In baseball, a pickoff is an act by a pitcher or catcher, throwing a live ball to a fielder so that the fielder can tag out a baserunner who is either leading off or about to begin stealing the next base.

Baseball scorekeeping

Baseball scorekeeping is the practice of recording the details of a baseball game as it unfolds. Professional baseball leagues hire official scorers to keep an official record of each game, but many fans keep score as well for their own enjoyment. Scorekeeping is usually done on a printed scorecard and, while official scorers must adhere precisely to one of the few different scorekeeping notations, most fans exercise some amount of creativity and adopt their own symbols and styles.

Eric Bruntlett American baseball player

Eric Kevin Bruntlett, is an American former professional baseball utility player, who played in Major League Baseball (MLB) for the Houston Astros and Philadelphia Phillies. Bruntlett is perhaps best remembered for executing an unassisted triple play, in 2009.

In baseball, the fourth out is a legal out made by the defense after three outs in a half-inning already have been made. According to the rules, the third out does not cause the ball to become dead; if the fielders make a subsequent out that prevents a run from scoring, this out will supersede the apparent third out, thus becoming the recorded third out. For statistical purposes, the apparent third out is "undone" and the fourth out's result is recorded instead. With the advent of video replay appeals, a new rationale for making extra out(s) has emerged - insurance against a prior out being undone on appeal. These fourth out situations are not the same as four strikeouts in an inning.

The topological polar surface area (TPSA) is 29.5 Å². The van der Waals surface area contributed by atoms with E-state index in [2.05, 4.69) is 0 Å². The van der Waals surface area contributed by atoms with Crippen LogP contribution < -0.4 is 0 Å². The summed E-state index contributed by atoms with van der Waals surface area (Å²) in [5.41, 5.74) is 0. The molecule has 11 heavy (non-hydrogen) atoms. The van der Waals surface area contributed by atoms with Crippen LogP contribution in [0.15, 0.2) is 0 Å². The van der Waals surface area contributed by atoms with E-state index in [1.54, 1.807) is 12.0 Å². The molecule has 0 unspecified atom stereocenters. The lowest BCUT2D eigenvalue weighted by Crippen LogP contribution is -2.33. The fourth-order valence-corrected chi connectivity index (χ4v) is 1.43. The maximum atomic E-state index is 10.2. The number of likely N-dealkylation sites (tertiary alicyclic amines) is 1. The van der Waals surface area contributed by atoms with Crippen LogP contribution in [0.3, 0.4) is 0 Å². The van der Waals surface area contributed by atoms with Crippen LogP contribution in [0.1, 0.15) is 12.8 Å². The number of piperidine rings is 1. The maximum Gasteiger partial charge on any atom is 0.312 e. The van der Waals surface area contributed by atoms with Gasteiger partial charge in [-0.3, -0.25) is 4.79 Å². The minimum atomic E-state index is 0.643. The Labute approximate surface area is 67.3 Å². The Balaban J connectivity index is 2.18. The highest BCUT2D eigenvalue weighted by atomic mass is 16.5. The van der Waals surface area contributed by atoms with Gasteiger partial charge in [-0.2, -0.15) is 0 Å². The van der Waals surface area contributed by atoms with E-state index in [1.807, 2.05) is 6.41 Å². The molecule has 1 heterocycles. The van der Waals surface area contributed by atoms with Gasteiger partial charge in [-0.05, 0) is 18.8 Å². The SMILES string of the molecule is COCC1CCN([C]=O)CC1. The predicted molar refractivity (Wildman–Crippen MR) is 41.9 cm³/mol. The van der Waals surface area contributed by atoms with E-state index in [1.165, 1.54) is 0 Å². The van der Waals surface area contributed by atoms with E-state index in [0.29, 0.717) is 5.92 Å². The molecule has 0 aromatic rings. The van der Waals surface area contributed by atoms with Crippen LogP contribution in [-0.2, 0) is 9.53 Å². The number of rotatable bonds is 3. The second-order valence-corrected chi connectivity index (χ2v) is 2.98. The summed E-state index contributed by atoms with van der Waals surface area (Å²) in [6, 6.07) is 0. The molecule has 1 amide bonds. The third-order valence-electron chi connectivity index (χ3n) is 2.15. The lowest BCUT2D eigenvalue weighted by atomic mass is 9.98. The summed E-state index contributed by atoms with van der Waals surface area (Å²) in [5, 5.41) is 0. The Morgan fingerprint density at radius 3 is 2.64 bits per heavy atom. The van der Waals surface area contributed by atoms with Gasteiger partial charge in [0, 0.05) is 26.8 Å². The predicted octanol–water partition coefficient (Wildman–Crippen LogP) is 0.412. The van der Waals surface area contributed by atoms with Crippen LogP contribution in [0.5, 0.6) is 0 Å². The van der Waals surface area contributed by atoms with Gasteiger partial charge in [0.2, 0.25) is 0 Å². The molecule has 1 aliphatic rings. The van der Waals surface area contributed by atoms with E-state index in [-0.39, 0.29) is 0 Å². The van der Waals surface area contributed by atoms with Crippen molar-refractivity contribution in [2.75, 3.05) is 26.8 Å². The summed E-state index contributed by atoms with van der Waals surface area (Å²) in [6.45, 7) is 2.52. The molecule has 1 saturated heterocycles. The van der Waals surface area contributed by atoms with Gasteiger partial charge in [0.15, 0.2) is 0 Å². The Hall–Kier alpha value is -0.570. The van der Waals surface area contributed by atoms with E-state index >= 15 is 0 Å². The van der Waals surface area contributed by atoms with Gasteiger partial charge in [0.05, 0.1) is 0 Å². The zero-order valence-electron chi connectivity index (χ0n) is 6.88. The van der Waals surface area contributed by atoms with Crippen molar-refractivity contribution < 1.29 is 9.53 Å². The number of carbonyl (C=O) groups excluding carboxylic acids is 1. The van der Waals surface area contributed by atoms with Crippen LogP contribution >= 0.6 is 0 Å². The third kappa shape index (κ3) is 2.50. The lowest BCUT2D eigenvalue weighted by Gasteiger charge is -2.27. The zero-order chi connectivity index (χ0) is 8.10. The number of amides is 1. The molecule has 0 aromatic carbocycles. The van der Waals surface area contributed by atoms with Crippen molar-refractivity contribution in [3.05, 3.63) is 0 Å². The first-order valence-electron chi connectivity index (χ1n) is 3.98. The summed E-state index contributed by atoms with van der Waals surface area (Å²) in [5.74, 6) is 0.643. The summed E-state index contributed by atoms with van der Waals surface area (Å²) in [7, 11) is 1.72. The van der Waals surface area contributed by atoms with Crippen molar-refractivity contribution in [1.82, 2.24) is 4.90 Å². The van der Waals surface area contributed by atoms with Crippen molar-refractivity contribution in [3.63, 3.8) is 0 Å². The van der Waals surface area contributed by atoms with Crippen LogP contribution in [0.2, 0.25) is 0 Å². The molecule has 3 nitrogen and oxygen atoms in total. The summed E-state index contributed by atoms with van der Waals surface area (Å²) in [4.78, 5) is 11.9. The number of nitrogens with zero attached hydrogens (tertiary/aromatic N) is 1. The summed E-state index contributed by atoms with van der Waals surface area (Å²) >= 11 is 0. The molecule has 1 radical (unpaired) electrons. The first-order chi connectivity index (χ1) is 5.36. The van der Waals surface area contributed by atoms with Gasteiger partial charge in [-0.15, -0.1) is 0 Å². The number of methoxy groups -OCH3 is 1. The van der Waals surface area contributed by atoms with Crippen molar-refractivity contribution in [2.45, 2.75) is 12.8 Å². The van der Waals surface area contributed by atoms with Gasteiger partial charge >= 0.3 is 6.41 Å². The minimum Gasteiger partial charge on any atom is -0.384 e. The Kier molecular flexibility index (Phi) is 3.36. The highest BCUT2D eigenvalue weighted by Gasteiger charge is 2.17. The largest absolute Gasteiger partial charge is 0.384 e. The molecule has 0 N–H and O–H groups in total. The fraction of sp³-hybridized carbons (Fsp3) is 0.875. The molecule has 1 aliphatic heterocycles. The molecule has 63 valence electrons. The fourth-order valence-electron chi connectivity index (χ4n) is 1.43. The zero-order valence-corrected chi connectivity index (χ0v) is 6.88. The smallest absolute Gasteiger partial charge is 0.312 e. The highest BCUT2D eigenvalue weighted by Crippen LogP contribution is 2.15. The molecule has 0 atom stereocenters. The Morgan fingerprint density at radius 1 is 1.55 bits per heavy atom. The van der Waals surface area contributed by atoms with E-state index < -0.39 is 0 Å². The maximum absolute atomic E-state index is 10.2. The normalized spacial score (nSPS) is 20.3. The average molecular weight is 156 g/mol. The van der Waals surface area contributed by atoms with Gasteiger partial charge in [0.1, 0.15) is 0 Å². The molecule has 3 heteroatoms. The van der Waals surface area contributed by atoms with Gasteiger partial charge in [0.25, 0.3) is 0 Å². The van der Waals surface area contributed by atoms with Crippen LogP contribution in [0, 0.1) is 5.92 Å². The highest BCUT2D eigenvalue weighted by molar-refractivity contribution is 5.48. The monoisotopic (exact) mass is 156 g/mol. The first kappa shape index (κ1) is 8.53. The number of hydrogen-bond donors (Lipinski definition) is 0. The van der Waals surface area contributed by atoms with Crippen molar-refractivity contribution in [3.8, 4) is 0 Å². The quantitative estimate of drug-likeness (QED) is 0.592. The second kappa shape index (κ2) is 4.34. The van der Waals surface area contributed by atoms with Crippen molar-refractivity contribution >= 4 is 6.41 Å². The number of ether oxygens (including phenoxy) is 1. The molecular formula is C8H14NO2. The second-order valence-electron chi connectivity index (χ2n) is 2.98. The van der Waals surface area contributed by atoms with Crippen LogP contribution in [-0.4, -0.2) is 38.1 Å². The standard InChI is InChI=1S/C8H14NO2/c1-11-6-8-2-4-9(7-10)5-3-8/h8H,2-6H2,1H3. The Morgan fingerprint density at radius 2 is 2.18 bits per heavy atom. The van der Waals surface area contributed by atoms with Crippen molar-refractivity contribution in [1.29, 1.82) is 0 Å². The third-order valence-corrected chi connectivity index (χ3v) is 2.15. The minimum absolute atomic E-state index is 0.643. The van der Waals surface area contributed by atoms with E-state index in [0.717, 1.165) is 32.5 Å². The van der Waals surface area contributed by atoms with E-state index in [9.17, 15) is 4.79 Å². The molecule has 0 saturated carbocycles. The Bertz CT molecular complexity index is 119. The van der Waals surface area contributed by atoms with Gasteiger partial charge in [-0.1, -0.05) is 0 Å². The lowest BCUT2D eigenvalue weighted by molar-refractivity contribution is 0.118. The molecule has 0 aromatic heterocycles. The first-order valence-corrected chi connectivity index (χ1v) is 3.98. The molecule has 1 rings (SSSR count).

The wheel play is a defensive strategy in baseball designed to defend against a sacrifice bunt. The play's name derives from the wheel-like rotation of the infielders.